5. Heinz57

    Heinz57 Well-Known Member

    Joined:
    18th Jun, 2015
    Posts:
    1,002
    Location:
    Desert Island
  6. Snowball

    Snowball Well-Known Member

    Joined:
    28th Dec, 2016
    Posts:
    661
    Location:
    Perth
    Gotta be joking right?

    Withdrawal rate of 2.5%?

    Dividend returns alone would’ve been 4-5%. Market returns were around 9-12%. Both ignoring franking which is a decent chunk of return these days.

    Something doesn’t add up alright.

    I don’t bother wasting my time reading this stuff anymore. There never will be a magic number. Markets change over time and what worked in the past can’t necessarily be extrapolated into the future.

    Everyone needs to be adaptable and also accept there’s no bulletproof plan - only the one that you can stick to and you feel comfortable with.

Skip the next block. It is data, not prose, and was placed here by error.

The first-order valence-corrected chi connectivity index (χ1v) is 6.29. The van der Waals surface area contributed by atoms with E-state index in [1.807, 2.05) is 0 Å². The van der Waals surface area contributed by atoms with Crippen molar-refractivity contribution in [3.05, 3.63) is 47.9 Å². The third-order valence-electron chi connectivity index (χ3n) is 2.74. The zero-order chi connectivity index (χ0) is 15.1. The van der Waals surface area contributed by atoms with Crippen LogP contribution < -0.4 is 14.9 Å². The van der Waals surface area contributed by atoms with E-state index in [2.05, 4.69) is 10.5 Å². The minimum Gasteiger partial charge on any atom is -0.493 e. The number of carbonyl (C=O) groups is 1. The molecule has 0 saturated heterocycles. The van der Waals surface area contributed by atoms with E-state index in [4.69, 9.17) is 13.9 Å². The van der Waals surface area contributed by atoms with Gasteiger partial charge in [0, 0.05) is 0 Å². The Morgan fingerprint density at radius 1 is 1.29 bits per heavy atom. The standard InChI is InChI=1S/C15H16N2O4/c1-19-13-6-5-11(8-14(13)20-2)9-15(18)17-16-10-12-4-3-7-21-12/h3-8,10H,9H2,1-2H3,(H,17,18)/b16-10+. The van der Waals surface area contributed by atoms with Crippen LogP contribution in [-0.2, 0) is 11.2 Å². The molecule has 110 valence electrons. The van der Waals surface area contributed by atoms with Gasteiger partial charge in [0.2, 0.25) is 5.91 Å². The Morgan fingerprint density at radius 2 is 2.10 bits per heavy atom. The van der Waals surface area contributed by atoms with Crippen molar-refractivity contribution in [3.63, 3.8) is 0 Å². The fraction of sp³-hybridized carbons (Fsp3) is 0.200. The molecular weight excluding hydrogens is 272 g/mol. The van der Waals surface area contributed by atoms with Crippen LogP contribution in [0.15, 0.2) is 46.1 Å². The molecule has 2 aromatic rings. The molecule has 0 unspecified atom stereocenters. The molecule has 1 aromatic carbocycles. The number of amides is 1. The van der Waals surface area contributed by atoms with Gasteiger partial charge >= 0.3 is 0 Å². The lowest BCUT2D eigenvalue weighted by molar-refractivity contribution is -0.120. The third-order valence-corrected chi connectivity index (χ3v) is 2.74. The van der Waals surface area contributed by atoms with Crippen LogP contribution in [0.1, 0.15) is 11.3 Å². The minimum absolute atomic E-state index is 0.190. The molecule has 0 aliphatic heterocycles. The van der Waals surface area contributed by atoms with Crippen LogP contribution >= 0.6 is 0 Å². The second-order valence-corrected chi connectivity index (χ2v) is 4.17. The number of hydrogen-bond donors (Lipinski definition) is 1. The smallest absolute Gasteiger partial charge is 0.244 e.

Hodor, Nodrog, Heinz57 and 1 other person like this.
  7. Nodrog

    Nodrog Well-Known Member

    Joined:
    28th Jun, 2015
    Posts:
    7,670
    Location:
    GONE
    Anne11 likes this.
  8. Snowball

    Snowball Well-Known Member

    Joined:
    28th Dec, 2016
    Posts:
    661
    Location:
    Perth
    See a couple readers are thinking why can’t we just live on the dividends in retirement and have a buffer - and they’re already doing it.
     
    Anne11 likes this.
  9. Nodrog

    Nodrog Well-Known Member

    Joined:
    28th Jun, 2015
    Posts:
    7,670
    Location:
    GONE
    Sounds like a good plan to me:).
     
    Redwing and sharon like this.
  10. Redwing

    Redwing Well-Known Member

    Joined:
    18th Jun, 2015
    Posts:
    2,924
    Location:
    WA
  11. Redwing

    Redwing Well-Known Member

    Joined:
    18th Jun, 2015
    Posts:
    2,924
    Location:
    WA
    Exactly, I see these articles as guidelines or signposts rather than hard and fast 'rules'